The Environmental Protection Agency published a March 2009 report analyzing the shift in geography of residential construction. Using building permit data, the research concludes that from 1990 to 2007 residential development increased dramatically within the central city and its core suburbs in several regions
The regions experiencing these development trends are often leaders in growth management such as Portland, Sacramento and Atlanta or metropolitan regions with large and diverse central cities such as New York City, Chicago, and Boston. In addition the report finds that 15 regions including New York City, Chicago, and Portland witnessed the central city doubling its share of residential permits.
The study also found that as the real estate market began to decline in the last few years, the number of residential permits issued within the central city fell less dramatically than was the case in the suburban and exurban jurisdictions
Despite the shift in residential construction patterns, the study notes there was a large share of residential construction that still took place at the periphery of American metropolitan areas. Although, the central city’s share of permits has often increased, it still accounts for a small overall share of the region’s total.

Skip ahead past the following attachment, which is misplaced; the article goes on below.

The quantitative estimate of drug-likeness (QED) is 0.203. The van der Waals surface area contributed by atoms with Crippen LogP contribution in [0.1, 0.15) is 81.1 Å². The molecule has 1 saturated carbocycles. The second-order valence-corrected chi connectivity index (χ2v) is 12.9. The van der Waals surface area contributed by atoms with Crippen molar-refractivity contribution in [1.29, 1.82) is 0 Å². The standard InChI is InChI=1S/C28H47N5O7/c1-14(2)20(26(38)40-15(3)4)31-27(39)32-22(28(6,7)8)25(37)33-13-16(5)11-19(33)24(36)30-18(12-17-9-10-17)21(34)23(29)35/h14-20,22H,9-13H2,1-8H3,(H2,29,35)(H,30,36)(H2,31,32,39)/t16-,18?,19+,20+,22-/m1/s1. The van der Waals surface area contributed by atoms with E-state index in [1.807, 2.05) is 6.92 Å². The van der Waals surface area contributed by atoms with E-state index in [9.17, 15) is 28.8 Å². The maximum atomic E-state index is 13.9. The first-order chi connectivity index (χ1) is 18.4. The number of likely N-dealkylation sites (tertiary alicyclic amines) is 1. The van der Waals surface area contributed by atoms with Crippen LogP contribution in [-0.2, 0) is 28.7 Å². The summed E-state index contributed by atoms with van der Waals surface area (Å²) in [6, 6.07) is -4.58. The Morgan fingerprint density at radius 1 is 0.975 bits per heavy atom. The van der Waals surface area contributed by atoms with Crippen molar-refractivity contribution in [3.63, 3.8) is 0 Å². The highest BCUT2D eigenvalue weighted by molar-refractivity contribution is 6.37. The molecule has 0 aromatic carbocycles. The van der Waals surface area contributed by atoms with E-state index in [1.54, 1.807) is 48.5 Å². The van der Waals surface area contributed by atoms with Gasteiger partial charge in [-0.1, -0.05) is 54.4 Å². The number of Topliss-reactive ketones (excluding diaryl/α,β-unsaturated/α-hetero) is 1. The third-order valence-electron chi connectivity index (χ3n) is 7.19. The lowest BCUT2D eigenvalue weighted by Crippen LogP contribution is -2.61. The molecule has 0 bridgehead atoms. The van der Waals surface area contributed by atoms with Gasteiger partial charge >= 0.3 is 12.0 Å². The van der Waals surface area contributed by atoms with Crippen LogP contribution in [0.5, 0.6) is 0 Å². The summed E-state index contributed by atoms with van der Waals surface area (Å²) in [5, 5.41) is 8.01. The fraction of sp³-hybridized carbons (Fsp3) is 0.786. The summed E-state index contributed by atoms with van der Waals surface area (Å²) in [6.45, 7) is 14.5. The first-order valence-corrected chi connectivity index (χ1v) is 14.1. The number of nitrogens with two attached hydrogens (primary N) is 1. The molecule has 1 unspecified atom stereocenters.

The report examined U.S. Census residential building permit data for the 50 largest metropolitan regions over an 18 year period. Building permits were analyzed to compare the issuance of permits by the central cities and core suburban communities, with those issued by suburban and exurban communities.
The report, Residential Construction Trends in America’s Metropolitan Regions can be found at: www.epa.gov/smartgrowth/pdf/metroresconsttrends09.pdf.